Jacqueline Woodson


Jacqueline Woodson (www.jacquelinewoodson.com) is the recipient of the 2020 Hans Christian Andersen Award, the 2018 Astrid Lindgren Memorial Award, and the 2018 Children’s Literature Legacy Award. She was the 2018–2019 National Ambassador for Young People’s Literature, and in 2015, she was named the Young People’s Poet Laureate by the Poetry Foundation. She received the 2014 National Book Award for her New York Times bestselling memoir Brown Girl Dreaming, which was also a recipient of the Coretta Scott King Award, a Newbery Honor, the NAACP Image Award, and a Sibert Honor. She wrote the adult books Red at the Bone, a New York Times bestseller, and Another Brooklyn, a 2016 National Book Award finalist. Born in Columbus, Ohio, Jacqueline grew up in Greenville, South Carolina, and Brooklyn, New York, and graduated from college with a B.A. in English. She is the author of dozens of award-winning books for young adults, middle graders, and children; among her many accolades, she is a four-time Newbery Honor winner, a four-time National Book Award finalist, and a two-time Coretta Scott King Award winner. Her books include New York Times bestsellers The Day You Begin and Harbor Me; The Other Side, Each Kindness, Caldecott Honor book Coming On Home Soon; Newbery Honor winners Feathers, Show Way, and After Tupac and D Foster; and Miracle’s Boys, which received the LA Times Book Prize and the Coretta Scott King Award. Jacqueline is also a recipient of the Margaret A. Edwards Award for lifetime achievement for her contributions to young adult literature and a two-time winner of the Jane Addams Children’s Book Award. She lives with her family in Brooklyn, New York. Source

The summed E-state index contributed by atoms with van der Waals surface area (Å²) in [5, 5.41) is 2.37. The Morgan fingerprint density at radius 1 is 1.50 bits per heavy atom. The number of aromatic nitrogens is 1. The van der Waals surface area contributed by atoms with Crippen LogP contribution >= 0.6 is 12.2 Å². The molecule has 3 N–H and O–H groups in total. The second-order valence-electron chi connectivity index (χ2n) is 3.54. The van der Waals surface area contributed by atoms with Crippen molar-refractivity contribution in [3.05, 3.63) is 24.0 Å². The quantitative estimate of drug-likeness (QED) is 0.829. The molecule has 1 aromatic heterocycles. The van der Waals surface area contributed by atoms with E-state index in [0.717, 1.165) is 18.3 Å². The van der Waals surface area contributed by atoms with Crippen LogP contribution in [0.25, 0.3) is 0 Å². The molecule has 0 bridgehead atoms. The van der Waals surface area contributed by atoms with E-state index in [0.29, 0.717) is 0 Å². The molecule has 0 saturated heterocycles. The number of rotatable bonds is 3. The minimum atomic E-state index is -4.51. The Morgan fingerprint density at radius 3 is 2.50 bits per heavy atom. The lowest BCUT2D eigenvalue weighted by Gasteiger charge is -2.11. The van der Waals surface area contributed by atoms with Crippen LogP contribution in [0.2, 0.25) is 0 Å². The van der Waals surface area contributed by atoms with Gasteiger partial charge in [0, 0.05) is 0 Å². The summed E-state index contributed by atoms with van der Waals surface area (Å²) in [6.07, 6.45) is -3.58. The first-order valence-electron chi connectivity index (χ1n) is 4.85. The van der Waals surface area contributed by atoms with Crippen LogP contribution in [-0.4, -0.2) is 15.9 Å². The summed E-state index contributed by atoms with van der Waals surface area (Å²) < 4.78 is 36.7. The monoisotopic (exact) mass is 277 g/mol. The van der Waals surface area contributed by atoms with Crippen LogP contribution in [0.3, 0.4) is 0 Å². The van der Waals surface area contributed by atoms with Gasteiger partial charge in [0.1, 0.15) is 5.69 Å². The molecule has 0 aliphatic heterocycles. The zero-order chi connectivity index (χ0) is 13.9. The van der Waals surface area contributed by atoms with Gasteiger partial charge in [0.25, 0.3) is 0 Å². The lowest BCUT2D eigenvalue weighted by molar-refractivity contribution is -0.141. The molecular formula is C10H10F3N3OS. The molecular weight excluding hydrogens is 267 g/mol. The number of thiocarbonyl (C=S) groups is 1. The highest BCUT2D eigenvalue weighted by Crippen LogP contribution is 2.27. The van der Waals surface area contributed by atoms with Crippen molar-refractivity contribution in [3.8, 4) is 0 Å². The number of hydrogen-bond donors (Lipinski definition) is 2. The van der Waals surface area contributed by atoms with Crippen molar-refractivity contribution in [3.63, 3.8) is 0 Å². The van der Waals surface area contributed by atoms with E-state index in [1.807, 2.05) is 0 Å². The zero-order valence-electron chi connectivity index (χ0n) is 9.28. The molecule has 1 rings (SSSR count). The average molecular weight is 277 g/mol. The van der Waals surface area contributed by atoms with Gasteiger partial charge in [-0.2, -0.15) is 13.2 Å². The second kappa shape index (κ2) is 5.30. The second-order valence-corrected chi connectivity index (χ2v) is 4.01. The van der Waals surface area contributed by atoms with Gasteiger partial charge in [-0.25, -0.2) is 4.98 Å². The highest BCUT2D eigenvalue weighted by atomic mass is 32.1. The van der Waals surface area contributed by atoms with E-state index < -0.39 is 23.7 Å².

football dreams

No one was faster

than my father on the football field.

No one could keep him

from crossing the line. Then

touching down again.

Coaches were watching the way he moved,

his easy stride, his long arms reaching

up, snatching the ball from its soft pockets

of air.


My father dreamed football dreams,

and woke up to a scholarship

at Ohio State University.

Grown now

living the big-city life

in Columbus

just sixty miles

from Nelsonville

and from there

Interstate 70 could get you

on your way west to Chicago

Interstate 77 could take you south

but my father said

no colored Buckeye in his right mind

would ever want to go there.


From Columbus, my father said,

you could go just about






Literary Movements:


Anthology Years:




Memory & The Past

Music & Sports

Literary Devices:


conversation between two or more people as a feature of a book, play, or movie


visually descriptive or figurative language, especially in a literary work